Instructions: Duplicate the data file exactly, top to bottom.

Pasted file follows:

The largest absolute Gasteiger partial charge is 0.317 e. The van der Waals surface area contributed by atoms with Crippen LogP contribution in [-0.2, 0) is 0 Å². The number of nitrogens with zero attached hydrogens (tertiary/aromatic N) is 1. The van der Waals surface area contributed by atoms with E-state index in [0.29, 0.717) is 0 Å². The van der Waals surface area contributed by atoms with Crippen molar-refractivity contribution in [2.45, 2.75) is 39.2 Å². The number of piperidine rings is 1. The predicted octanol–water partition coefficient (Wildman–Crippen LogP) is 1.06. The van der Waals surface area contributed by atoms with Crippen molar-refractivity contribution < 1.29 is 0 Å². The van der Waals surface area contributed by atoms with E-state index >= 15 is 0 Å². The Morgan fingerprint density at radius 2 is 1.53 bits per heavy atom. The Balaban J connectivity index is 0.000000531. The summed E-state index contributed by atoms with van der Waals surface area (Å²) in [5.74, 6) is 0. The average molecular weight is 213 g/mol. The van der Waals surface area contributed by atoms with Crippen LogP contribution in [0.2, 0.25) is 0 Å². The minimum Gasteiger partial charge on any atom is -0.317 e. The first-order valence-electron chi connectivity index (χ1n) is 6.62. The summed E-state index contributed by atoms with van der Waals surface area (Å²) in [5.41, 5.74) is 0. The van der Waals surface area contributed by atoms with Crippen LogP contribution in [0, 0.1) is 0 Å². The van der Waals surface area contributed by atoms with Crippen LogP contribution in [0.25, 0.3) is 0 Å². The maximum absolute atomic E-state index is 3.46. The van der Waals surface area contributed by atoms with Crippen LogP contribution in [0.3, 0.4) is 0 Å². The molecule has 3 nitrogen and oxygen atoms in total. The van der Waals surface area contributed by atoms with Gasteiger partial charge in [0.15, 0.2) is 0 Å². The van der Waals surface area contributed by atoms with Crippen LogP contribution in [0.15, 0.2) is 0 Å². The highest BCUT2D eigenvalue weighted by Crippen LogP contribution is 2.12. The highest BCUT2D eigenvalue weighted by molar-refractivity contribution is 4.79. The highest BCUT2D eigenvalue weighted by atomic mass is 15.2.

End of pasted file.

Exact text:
The largest absolute Gasteiger partial charge is 0.317 e. The van der Waals surface area contributed by atoms with Crippen LogP contribution in [-0.2, 0) is 0 Å². The number of nitrogens with zero attached hydrogens (tertiary/aromatic N) is 1. The van der Waals surface area contributed by atoms with E-state index in [0.29, 0.717) is 0 Å². The van der Waals surface area contributed by atoms with Crippen molar-refractivity contribution in [2.45, 2.75) is 39.2 Å². The number of piperidine rings is 1. The predicted octanol–water partition coefficient (Wildman–Crippen LogP) is 1.06. The van der Waals surface area contributed by atoms with Crippen molar-refractivity contribution < 1.29 is 0 Å². The van der Waals surface area contributed by atoms with E-state index >= 15 is 0 Å². The Morgan fingerprint density at radius 2 is 1.53 bits per heavy atom. The Balaban J connectivity index is 0.000000531. The summed E-state index contributed by atoms with van der Waals surface area (Å²) in [5.74, 6) is 0. The average molecular weight is 213 g/mol. The van der Waals surface area contributed by atoms with Crippen LogP contribution in [0.2, 0.25) is 0 Å². The minimum Gasteiger partial charge on any atom is -0.317 e. The first-order valence-electron chi connectivity index (χ1n) is 6.62. The summed E-state index contributed by atoms with van der Waals surface area (Å²) in [5.41, 5.74) is 0. The van der Waals surface area contributed by atoms with Crippen LogP contribution in [0, 0.1) is 0 Å². The van der Waals surface area contributed by atoms with Crippen LogP contribution in [0.25, 0.3) is 0 Å². The maximum absolute atomic E-state index is 3.46. The van der Waals surface area contributed by atoms with Crippen LogP contribution in [0.3, 0.4) is 0 Å². The molecule has 3 nitrogen and oxygen atoms in total. The van der Waals surface area contributed by atoms with Gasteiger partial charge in [0.15, 0.2) is 0 Å². The van der Waals surface area contributed by atoms with Crippen LogP contribution in [0.15, 0.2) is 0 Å². The highest BCUT2D eigenvalue weighted by Crippen LogP contribution is 2.12. The highest BCUT2D eigenvalue weighted by molar-refractivity contribution is 4.79. The highest BCUT2D eigenvalue weighted by atomic mass is 15.2.